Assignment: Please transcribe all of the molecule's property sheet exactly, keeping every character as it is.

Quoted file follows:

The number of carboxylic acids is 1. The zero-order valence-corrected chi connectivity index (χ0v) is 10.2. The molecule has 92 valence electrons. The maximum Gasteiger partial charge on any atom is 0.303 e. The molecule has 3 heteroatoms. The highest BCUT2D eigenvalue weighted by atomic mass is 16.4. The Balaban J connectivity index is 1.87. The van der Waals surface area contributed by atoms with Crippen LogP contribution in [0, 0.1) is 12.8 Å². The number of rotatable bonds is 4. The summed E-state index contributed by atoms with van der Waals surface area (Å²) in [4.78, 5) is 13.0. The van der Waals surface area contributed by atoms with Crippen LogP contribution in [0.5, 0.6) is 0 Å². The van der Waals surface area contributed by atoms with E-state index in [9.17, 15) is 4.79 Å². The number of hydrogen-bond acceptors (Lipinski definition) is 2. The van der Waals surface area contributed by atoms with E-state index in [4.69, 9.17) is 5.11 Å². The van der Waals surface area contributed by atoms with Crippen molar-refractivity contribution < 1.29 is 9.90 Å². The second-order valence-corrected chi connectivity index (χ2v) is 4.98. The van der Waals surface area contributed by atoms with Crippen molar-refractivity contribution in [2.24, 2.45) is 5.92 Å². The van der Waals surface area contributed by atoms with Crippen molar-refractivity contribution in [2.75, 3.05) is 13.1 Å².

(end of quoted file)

The number of carboxylic acids is 1. The zero-order valence-corrected chi connectivity index (χ0v) is 10.2. The molecule has 92 valence electrons. The maximum Gasteiger partial charge on any atom is 0.303 e. The molecule has 3 heteroatoms. The highest BCUT2D eigenvalue weighted by atomic mass is 16.4. The Balaban J connectivity index is 1.87. The van der Waals surface area contributed by atoms with Crippen LogP contribution in [0, 0.1) is 12.8 Å². The number of rotatable bonds is 4. The summed E-state index contributed by atoms with van der Waals surface area (Å²) in [4.78, 5) is 13.0. The van der Waals surface area contributed by atoms with Crippen LogP contribution in [0.5, 0.6) is 0 Å². The van der Waals surface area contributed by atoms with E-state index in [9.17, 15) is 4.79 Å². The number of hydrogen-bond acceptors (Lipinski definition) is 2. The van der Waals surface area contributed by atoms with E-state index in [4.69, 9.17) is 5.11 Å². The van der Waals surface area contributed by atoms with Crippen molar-refractivity contribution < 1.29 is 9.90 Å². The second-order valence-corrected chi connectivity index (χ2v) is 4.98. The van der Waals surface area contributed by atoms with Crippen molar-refractivity contribution in [2.24, 2.45) is 5.92 Å². The van der Waals surface area contributed by atoms with Crippen molar-refractivity contribution in [2.75, 3.05) is 13.1 Å².